29-08-2016

Why marine credit managers are losing sleep

SIS

With shipping markets in the doldrums, Bunker Bulletin caught up with several marine fuel industry credit VIPs and asked them what keeps them up at night. The answer was unanimous: a deep fear of that good-looking, reliable customer going belly-up overnight.

Paul Millar, credit manager for the Bomin Group and an eminence grise of the credit industry, stressed that actually, he really doesn’t lose too much sleep for two main reasons: firstly, Bomin has credit insurance for its customers, and secondly Bomin enjoys full support of the multi-billion dollar M&B group.

This doesn’t mean however that he’s utterly carefree: he’s got his worries. Take the offshore industry: anything that isn’t wind or dredging is of grave concern. Or that bulk player that puts on a brave face, pretending they’re not suffering and probably paying very well, but in reality losing money and bank support – and stepping even closer to the cliff’s edge. His suspicions are especially aroused when a customer he hasn’t seen in some time suddenly comes around asking for credit. He contends that in the marine industry size still does matter, especially to banks. Generally the bigger you are, the less likely you are to fail – but don’t be complacent in thinking this applies to all of the big boys. He also comments on what is in fact an open secret: credit decisions in the bunker market are often made on instinct rather than fact.

Lasse Hojgaard, group credit director at Bunker Holding, says that it’s macroeconomic fundamentals that keep him up at night: an excess supply of vessels with many companies only able to keep their head above water with the help of low bunker prices, with no light at the end of the tunnel in the short term. Several other credit managers preferred to remain anonymous: one says that he too worries about that solid payer who suddenly vanishes. So how to decide who’s really healthy? Look for the source of the company’s cash: is it from ample reserves saved during the good times? Is it from strong bank facilities? Or has the company raised equity via cash injections from ownership?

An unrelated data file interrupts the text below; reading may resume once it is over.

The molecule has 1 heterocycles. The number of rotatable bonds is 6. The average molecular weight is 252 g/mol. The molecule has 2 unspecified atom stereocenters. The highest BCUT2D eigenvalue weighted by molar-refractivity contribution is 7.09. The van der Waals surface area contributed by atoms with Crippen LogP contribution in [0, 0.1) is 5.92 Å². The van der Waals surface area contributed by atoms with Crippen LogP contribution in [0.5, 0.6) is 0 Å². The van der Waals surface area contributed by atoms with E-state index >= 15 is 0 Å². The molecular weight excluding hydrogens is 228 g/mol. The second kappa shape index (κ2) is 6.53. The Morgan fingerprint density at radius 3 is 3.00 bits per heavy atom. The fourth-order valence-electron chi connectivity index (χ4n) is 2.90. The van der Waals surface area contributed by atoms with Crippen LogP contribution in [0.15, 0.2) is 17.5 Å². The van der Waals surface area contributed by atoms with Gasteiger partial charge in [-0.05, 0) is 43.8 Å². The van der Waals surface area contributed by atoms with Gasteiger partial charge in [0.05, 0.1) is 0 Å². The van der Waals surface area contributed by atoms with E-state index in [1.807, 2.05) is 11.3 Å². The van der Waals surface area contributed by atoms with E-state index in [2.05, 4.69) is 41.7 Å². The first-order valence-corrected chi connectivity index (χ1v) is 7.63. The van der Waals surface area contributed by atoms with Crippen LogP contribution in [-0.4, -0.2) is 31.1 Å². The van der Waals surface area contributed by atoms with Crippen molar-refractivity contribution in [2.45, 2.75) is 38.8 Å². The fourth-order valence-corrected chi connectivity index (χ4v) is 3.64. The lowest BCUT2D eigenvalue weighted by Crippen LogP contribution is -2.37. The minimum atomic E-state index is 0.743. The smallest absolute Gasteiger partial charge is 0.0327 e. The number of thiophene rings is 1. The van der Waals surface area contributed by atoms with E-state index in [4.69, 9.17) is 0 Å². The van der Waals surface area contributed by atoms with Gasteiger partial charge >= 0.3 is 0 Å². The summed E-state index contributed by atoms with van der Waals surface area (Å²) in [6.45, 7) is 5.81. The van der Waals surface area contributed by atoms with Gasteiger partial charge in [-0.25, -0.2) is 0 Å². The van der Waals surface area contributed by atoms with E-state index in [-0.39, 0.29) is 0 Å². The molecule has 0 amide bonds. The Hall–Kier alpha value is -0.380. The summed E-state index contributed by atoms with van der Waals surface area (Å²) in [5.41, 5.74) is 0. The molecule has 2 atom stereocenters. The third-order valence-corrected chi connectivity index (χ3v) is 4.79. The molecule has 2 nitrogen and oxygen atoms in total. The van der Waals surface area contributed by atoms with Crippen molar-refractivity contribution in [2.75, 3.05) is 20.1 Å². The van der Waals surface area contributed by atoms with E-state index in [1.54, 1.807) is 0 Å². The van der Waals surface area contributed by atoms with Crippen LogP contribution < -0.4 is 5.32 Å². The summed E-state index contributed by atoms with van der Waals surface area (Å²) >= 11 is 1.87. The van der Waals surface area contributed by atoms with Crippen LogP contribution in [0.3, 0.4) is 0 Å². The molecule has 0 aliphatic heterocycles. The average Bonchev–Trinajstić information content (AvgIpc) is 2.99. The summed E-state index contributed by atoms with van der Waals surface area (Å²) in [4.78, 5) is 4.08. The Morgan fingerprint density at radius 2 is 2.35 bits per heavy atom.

This manager also worries about bunker traders or resellers: should one default, there would be little recourse for a physical supplier to retrieve money by arresting the ship supplied by the now-bankrupt reseller. That’s because it was the reseller who was the direct counterparty of the ship operator, not the original supplier to the reseller. He also points out that the decline in bunker prices has enabled many small bunker traders to enter new markets, which has narrowed margins substantially for everyone. Yet once bunker prices rise again these players may quickly vanish.

And there are other customers in parlous financial shape that this manager doesn’t deem credit risks — some of the most prominent container companies in the Far East or eastern Mediterranean, all financially strained operators. Though not state-owned, such players are considered national flagship carriers which, when push comes to shove, wouldn’t be allowed to fail by their national governments.

Another anonymous bunker executive disputes that notion, pointing to other quasi-national carriers that did in-fact go bankrupt. This executive also points to Northeast Asian bulk carriers as a source of particular concern, though some Nordic companies have filed recently too. Before getting off the phone, this executive remembers one particular type of danger he steers clear of: a brand new customer looking frantically for credit, because, as it soon emerges after some digging, this company has maxed out on its other credit lines and alienated his counterparties.

One last, especially-colorful credit executive assured me that it’s not that he or other credit managers are losing sleep — he for one sleeps pretty well. The question is what gives credit managers nightmares when they’re asleep? Here are some examples: large trading houses, desperate for volumes at any costs are now accepting no lien stamps on their bunker delivery receipt, which means that they might very likely not get paid. Will this practice become widespread?

Or once-heavily subsidized, financially decrepit state-owned companies, long thought of as safe bets, are finally allowed to go bankrupt.

And finally, he has a nightmare of oil prices shooting up, since low bunker prices are the only thing keeping large swathes of the shipping business alive. If oil does skyrocket, many bunker suppliers will lose big money in bad debts. Might be enough to end a few bunker companies.

Source: Platts 

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